On September 30th, the Church celebrates the witness of St. Jerome, priest, scholar and Doctor of the Church. Saint Jerome lived in the 4th century AD.
Saint Jerome was gifted with a brilliant mind that he surrendered to Christ. He allowed the Lord Jesus to use his intellectual gifts to further the mission of the Church. His greatest intellectual legacy is his Latin translation of the Bible. This translation allowed many people to read, study and listen to the Scriptures in a language that they could understand. It might be difficult for us to imagine that Latin used to be a common language, rather than something archaic, but when Jerome translated the Bible from Greek and Hebrew texts into Latin his goal was to make the Bible as accessible as possible to the culture of his time.
His translation of the Sacred Scriptures would serve as the Church’s common and standard edition of the Bible in Western Culture for many centuries.
Saint Jerome also embraced a life of heroic asceticism. He would accept only those material things that were required to fulfill his mission as a disciple, and he used what remained of his resources to help the poor and the needy.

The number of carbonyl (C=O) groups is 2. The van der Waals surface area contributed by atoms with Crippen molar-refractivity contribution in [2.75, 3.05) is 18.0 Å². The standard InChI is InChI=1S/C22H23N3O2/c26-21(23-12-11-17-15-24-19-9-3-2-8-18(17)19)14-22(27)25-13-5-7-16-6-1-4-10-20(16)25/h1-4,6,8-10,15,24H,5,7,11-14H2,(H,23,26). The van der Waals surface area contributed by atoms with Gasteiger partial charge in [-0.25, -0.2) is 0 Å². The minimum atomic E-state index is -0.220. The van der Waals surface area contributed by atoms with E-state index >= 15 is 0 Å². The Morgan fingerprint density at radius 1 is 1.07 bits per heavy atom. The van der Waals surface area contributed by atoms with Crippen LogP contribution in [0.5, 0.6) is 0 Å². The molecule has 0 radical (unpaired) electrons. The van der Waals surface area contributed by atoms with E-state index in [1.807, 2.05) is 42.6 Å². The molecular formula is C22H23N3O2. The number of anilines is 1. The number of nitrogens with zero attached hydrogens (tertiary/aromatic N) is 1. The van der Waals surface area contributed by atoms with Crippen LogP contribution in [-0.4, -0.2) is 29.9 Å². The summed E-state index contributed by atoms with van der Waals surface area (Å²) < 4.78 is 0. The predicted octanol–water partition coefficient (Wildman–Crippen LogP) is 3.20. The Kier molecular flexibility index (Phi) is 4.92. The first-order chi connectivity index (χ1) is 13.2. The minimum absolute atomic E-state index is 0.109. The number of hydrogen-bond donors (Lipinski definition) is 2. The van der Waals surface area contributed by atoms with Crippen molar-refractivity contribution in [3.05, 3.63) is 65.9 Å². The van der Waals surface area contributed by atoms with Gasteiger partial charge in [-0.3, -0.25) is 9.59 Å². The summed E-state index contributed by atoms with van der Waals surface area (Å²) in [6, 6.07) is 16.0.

There is another quality of St. Jerome’s character that will console many of us who struggle to be virtuous and holy, a quality which surprises many whose image of sanctity lacks a sense of how Christ’s holiness transforms human character. Jerome was known for being a cantankerous fellow. He struggled at times with the virtue of patience, could be overbearing with those who disagreed with him, and had a reputation for being cranky. One commentator on Saint Jerome’s life noted that perhaps Jerome chose to be a hermit, not so much as a heroic act of sacrifice, but because had he not lived alone, he most assuredly would not have been a saint!
The spiritual lesson for us in this might be to remember that saints are not born with perfect characters and that even the holiest among us has become that way over time. This means that saints have shared with us all the qualities and weaknesses that vex us. However, flaws in character did not assuage them from seeking to know Christ and to live in such a way that their relationship with him was evident in their way of life.
Therefore we should never believe that our weaknesses be justified as an excuse that exempts us from living as disciples of the Lord Jesus. The saints know their weaknesses and can readily admit them, but they also accept them as opportunities to for conversion and humility.
May Saint Jerome intercede for us and teach us to appreciate and reverence the wisdom of Christ revealed in the Scriptures and inspired by his witness. May we also remember that if God can make a cantankerous fellow like Jerome a saint, there is hope for all of us as well!